The New Yorker (search) once again dominated the National Magazine Awards (search), clinching five prizes Wednesday including honors for reporting on the Abu Ghraib prison abuse scandal and atrocities in Sudan.

Martha Stewart Weddings (search) magazine also won an award for overall excellence, and Stewart herself appeared on stage at the awards ceremony as editorial director Darcy Miller accepted the prize.

Stewart recently returned to work at her media company after serving a five-month term in federal prison for lying to federal prosecutors about a stock sale.

In an ironic twist, The Atlantic Monthly captured the fiction award just a week after word came out that the venerable magazine, which has published Mark Twain and Ernest Hemingway in the past, would no longer carry fiction as a regular feature. The magazine will still produce an annual fiction issue in August.

But it was The New Yorker, part of S.I. Newhouse Jr.'s Conde Nast magazine group, that again grabbed the spotlight at the annual awards, which are administered by the American Society of Magazine Editors and the Columbia University Graduate School of Journalism. The awards were announced in Manhattan on Wednesday.

The New Yorker has now won 44 of the awards, the most of any magazine since the awards were established in 1966. The next most decorated magazine is The Atlantic Monthly, with 19 awards and Esquire with 16.

Esquire won the feature writing award this year for a story by Chris Jones on two astronauts who got stranded on the International Space Station following the Columbia space shuttle disaster.

The New Yorker won the public interest category for a series of three articles by Seymour Hersh on the now infamous Abu Ghraib prisoner abuse scandal in Iraq. It also won the reporting prize for an article by Samantha Power on Sudan; profile writing for an article by Ian Parker about a kidney donor; reviews and criticism for three reviews by Adam Gopnik; and it also won the overall excellence award for its circulation category.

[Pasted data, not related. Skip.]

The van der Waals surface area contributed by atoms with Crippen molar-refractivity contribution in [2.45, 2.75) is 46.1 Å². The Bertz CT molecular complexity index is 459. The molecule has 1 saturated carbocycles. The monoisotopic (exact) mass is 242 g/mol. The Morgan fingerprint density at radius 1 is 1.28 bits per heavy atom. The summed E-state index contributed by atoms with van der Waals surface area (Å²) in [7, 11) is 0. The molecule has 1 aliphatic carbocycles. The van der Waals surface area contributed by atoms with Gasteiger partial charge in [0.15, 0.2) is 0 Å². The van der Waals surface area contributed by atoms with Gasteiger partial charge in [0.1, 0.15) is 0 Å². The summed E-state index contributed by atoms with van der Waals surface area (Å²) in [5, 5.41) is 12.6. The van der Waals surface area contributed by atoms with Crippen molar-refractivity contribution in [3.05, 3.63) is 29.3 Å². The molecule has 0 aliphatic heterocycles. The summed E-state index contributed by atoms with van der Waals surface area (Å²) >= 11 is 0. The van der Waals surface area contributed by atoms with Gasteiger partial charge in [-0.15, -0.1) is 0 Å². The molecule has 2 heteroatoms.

Other winners for overall excellence included Glamour in the over 2 million circulation category; Wired in the 500,000 to 1 million category; Martha Stewart Weddings in the 250,000 to 500,000 category; Dwell, a brainy architecture and interiors magazine, in the 100,000 to 250,000 category; and Print, a graphic design magazine, for under 100,000 circulation.

Dwell, which is based in San Francisco, was among the first-time winners, along with BabyTalk, which won the personal service award for an article on breastfeeding.

Martha Stewart Weddings also won its first award, as did Kids: Fun Stuff to Do Together, which won for design; and Style.com, the site for W and Vogue, which won for general excellence online.

Newsweek, another longtime winner with a total of 11 laurels, took the award for a single-topic issue for its special issue on the presidential election, which featured a 50,000-word main article on the back story of the Bush campaign effort. The issue was produced by a separate team of editors and reporters and closed on the day after the election.

National Geographic won the essay award for "Was Darwin Wrong?" written by David Quammen, an examination of the scientific case for Darwin's theory of evolution. The National Journal's Jonathan Rausch won the prize for columns and commentary for a series of political columns.

Nearly all of the winning magazines are privately held: The New Yorker, Glamour, Wired, and Gourmet are all part of Conde Nast Publications, a division of Advance Publications Inc., and Esquire is held by Hearst Magazines, a division of Hearst Corp.

Martha Stewart's magazines are held by her publicly traded company, Martha Stewart Living Omnimedia Inc.; and Time Inc., the publishing arm of Time Warner Inc., owns Time, which won for photo essay; Sports Illustrated, which won for leisure interests; and Popular Science, which won for a regularly published magazine section. The Washington Post Co. owns Newsweek.